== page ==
8
votes
6answers
6k views

Is this correct: “I'd have to have had…”

This sentence makes my head hurt a bit, and it doesn't seem right, but perhaps you guys could help me sort it out. "If I would've gone to Canada, I'd have to have had some kind of winter gear."
10
votes
3answers
20k views

Difference between “are you done” and “have you done.”

I was just wondering, how can we differentiate "are you done?" and "have you done?", and what is the appropriate way to use each?
8
votes
7answers
16k views

What is the difference between “I've been to China” and “I've gone to China”?

Both are in the present perfect, but one uses the verb 'to go' and the other 'to be'. Is there a rule for this? Is there any chance that the differences between "I have been" vs. "I have gone", are ...
1
vote
5answers
14k views

Can I use “I have asked something”

I wonder whether “ask” can be used as verb in past or present perfect tense. I used “I have asked something from somebody” in email, but this sentence sounds a little weird to me. So I want to check ...
1
vote
3answers
25k views

“I had finished the work on friday” / “I have finished the work”

Every morning, I have to speak in English. Suppose that today is Monday. Do these two sentences convey the same meaning? On Friday, I had finished the work. "Had" is used here because it is ...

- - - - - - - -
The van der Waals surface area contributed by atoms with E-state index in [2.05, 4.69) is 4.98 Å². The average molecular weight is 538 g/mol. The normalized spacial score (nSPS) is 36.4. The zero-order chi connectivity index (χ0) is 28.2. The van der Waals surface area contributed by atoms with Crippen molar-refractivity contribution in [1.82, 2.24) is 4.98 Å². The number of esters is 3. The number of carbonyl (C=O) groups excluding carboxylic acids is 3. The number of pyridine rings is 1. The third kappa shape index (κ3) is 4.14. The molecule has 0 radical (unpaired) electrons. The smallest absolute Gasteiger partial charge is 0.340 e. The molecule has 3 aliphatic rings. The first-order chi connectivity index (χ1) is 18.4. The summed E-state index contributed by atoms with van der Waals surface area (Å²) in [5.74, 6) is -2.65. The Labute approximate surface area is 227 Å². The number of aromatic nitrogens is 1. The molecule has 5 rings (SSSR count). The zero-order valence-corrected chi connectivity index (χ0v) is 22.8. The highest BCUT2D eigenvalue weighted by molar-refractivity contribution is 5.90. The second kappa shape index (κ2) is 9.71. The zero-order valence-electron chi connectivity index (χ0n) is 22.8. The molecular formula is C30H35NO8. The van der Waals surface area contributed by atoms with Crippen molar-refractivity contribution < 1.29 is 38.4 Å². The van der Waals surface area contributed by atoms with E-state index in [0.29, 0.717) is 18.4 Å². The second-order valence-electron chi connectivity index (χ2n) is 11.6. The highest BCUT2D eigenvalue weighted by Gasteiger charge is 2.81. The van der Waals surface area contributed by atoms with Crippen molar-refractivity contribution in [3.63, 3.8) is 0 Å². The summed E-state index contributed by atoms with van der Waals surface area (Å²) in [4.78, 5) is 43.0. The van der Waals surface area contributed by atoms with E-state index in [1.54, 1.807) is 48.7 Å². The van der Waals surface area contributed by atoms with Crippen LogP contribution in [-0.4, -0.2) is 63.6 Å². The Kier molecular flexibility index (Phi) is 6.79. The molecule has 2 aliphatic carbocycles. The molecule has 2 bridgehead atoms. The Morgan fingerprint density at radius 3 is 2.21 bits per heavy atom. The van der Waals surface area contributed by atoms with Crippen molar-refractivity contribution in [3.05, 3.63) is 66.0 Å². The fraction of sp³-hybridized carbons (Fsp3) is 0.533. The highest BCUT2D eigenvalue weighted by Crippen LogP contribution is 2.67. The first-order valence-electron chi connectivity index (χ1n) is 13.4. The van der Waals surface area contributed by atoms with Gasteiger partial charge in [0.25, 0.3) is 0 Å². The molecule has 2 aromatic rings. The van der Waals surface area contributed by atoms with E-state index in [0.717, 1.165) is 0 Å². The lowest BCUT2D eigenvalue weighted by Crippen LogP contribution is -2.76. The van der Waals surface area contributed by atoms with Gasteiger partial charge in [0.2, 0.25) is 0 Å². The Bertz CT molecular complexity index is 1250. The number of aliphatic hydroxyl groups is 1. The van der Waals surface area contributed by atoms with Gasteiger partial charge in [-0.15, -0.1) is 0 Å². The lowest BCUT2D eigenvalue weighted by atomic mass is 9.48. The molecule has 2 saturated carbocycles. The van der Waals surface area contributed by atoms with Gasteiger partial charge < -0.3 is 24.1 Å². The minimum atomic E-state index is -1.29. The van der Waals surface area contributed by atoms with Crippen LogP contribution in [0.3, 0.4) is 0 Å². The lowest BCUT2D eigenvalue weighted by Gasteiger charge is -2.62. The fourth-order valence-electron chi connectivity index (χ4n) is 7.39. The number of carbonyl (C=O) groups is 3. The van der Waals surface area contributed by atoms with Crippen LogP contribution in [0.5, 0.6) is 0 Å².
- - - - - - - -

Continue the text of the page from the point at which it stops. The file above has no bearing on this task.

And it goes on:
11
votes
3answers
11k views

“I didn't finish” versus “I haven't finished”

If I worked on something yesterday but it was not finished, should I use "I didn't finish it yet" or "I haven't finished it yet"?
1
vote
3answers
3k views

“Like” or “have liked”? [closed]

Is this sentence correct? From early ages people like travelling. Isn't it better to say: Since early ages people have liked travelling.
3
votes
3answers
838 views

Using present perfect continuous without mentioning time period

I am having a problem understanding the meaning of a sentence that uses the present perfect continuous without stating a period of time (how long, since, for, etc). Can the sentence still indicate ...
2
votes
2answers
446 views

Meaning of a sentence using the perfect continuous tense

a. They have been throwing papers. b. They have been throwing papers since the teacher left. Does the sentence (a) have the same meaning as sentence (b), even though the period of time is ...
3
votes
4answers
3k views

Which is more correct here: “find” vs. “have found”?

I recently came across this sentence from an e-mail I received and have pondering thoughts about it: I have completed an evaluation of your application file and find that the items listed below ...
5
votes
2answers
29k views

When to use “has lived” vs. “lived” vs. “had lived”

Jim has lived there. Jim lived there. Jim had lived there. Are there any differences? When do I use one or the other? I'm trying to teach this to a foreign person and am having a hard ...
1
vote
3answers
7k views

How to use “have been” and be-verbs — what's the difference between them?

Consider these two sentences: They have been disappointing. They are disappointing. Could you tell me how can I identify when to use have been and when to use be-verbs in sentences like ...
2
votes
3answers
3k views